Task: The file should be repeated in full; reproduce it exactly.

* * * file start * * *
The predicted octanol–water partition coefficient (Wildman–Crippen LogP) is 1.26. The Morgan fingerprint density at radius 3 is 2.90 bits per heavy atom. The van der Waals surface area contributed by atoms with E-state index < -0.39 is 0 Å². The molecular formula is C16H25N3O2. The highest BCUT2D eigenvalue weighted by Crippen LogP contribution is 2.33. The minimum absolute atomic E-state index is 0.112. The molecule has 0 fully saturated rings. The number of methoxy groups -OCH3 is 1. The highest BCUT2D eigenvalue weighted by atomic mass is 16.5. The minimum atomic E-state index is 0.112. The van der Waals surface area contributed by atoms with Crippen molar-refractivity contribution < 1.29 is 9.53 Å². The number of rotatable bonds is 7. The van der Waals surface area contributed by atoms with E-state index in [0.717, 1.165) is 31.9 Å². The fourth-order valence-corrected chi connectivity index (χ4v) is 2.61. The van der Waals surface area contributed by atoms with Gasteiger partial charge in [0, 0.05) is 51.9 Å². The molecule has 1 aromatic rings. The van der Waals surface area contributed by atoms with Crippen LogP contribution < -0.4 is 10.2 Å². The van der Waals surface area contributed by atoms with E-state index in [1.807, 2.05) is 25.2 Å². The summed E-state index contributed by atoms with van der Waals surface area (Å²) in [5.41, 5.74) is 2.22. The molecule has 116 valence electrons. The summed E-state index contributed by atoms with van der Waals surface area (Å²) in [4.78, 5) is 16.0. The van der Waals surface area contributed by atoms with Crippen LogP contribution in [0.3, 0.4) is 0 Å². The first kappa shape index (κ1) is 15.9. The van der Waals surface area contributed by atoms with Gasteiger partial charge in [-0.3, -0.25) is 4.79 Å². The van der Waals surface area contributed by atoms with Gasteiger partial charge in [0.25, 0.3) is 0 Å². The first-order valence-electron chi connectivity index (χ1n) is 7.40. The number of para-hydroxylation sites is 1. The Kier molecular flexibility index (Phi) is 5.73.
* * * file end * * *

The predicted octanol–water partition coefficient (Wildman–Crippen LogP) is 1.26. The Morgan fingerprint density at radius 3 is 2.90 bits per heavy atom. The van der Waals surface area contributed by atoms with E-state index < -0.39 is 0 Å². The molecular formula is C16H25N3O2. The highest BCUT2D eigenvalue weighted by Crippen LogP contribution is 2.33. The minimum absolute atomic E-state index is 0.112. The molecule has 0 fully saturated rings. The number of methoxy groups -OCH3 is 1. The highest BCUT2D eigenvalue weighted by atomic mass is 16.5. The minimum atomic E-state index is 0.112. The van der Waals surface area contributed by atoms with Crippen molar-refractivity contribution < 1.29 is 9.53 Å². The number of rotatable bonds is 7. The van der Waals surface area contributed by atoms with E-state index in [0.717, 1.165) is 31.9 Å². The fourth-order valence-corrected chi connectivity index (χ4v) is 2.61. The van der Waals surface area contributed by atoms with Gasteiger partial charge in [0, 0.05) is 51.9 Å². The molecule has 1 aromatic rings. The van der Waals surface area contributed by atoms with Crippen LogP contribution < -0.4 is 10.2 Å². The van der Waals surface area contributed by atoms with E-state index in [1.807, 2.05) is 25.2 Å². The summed E-state index contributed by atoms with van der Waals surface area (Å²) in [5.41, 5.74) is 2.22. The molecule has 116 valence electrons. The summed E-state index contributed by atoms with van der Waals surface area (Å²) in [4.78, 5) is 16.0. The van der Waals surface area contributed by atoms with Crippen LogP contribution in [0.3, 0.4) is 0 Å². The first kappa shape index (κ1) is 15.9. The van der Waals surface area contributed by atoms with Gasteiger partial charge in [-0.3, -0.25) is 4.79 Å². The van der Waals surface area contributed by atoms with Gasteiger partial charge in [0.25, 0.3) is 0 Å². The first-order valence-electron chi connectivity index (χ1n) is 7.40. The number of para-hydroxylation sites is 1. The Kier molecular flexibility index (Phi) is 5.73.